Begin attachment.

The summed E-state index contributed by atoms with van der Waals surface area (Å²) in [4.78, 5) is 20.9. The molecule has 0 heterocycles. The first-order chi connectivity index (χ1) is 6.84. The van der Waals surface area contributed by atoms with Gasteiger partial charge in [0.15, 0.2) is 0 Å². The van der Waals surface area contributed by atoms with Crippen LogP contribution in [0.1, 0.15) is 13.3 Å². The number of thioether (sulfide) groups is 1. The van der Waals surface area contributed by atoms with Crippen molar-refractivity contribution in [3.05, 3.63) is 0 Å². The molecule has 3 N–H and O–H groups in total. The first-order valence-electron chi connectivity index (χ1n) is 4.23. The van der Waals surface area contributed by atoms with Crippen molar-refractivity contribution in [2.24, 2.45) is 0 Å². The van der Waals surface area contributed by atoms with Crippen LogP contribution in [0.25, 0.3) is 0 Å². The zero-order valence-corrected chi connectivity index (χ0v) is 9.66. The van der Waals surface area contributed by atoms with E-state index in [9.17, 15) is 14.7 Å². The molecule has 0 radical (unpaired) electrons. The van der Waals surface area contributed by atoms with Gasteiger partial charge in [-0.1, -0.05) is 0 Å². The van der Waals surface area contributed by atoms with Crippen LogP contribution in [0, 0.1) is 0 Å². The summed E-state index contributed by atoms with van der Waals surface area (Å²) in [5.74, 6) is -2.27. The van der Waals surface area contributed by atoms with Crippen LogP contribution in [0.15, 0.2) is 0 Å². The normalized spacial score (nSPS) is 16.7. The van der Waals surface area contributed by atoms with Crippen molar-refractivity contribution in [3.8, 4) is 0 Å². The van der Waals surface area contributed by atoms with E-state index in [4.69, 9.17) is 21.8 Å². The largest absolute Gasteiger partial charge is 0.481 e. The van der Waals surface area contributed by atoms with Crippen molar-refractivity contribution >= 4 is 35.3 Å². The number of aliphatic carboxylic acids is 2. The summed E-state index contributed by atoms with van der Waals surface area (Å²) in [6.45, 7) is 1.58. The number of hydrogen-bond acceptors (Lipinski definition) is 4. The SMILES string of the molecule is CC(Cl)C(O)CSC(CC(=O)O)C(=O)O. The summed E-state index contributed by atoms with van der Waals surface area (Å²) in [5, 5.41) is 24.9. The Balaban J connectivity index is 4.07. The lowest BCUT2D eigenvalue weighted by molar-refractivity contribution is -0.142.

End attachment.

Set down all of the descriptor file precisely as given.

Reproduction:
The summed E-state index contributed by atoms with van der Waals surface area (Å²) in [4.78, 5) is 20.9. The molecule has 0 heterocycles. The first-order chi connectivity index (χ1) is 6.84. The van der Waals surface area contributed by atoms with Gasteiger partial charge in [0.15, 0.2) is 0 Å². The van der Waals surface area contributed by atoms with Crippen LogP contribution in [0.1, 0.15) is 13.3 Å². The number of thioether (sulfide) groups is 1. The van der Waals surface area contributed by atoms with Crippen molar-refractivity contribution in [3.05, 3.63) is 0 Å². The molecule has 3 N–H and O–H groups in total. The first-order valence-electron chi connectivity index (χ1n) is 4.23. The van der Waals surface area contributed by atoms with Crippen molar-refractivity contribution in [2.24, 2.45) is 0 Å². The van der Waals surface area contributed by atoms with Crippen LogP contribution in [0.25, 0.3) is 0 Å². The zero-order valence-corrected chi connectivity index (χ0v) is 9.66. The van der Waals surface area contributed by atoms with E-state index in [9.17, 15) is 14.7 Å². The molecule has 0 radical (unpaired) electrons. The van der Waals surface area contributed by atoms with Gasteiger partial charge in [-0.1, -0.05) is 0 Å². The van der Waals surface area contributed by atoms with Crippen LogP contribution in [0, 0.1) is 0 Å². The summed E-state index contributed by atoms with van der Waals surface area (Å²) in [5.74, 6) is -2.27. The van der Waals surface area contributed by atoms with Crippen LogP contribution in [0.15, 0.2) is 0 Å². The normalized spacial score (nSPS) is 16.7. The van der Waals surface area contributed by atoms with Crippen molar-refractivity contribution in [3.8, 4) is 0 Å². The van der Waals surface area contributed by atoms with E-state index in [4.69, 9.17) is 21.8 Å². The largest absolute Gasteiger partial charge is 0.481 e. The van der Waals surface area contributed by atoms with Crippen molar-refractivity contribution >= 4 is 35.3 Å². The number of aliphatic carboxylic acids is 2. The summed E-state index contributed by atoms with van der Waals surface area (Å²) in [6.45, 7) is 1.58. The number of hydrogen-bond acceptors (Lipinski definition) is 4. The SMILES string of the molecule is CC(Cl)C(O)CSC(CC(=O)O)C(=O)O. The summed E-state index contributed by atoms with van der Waals surface area (Å²) in [5, 5.41) is 24.9. The Balaban J connectivity index is 4.07. The lowest BCUT2D eigenvalue weighted by molar-refractivity contribution is -0.142.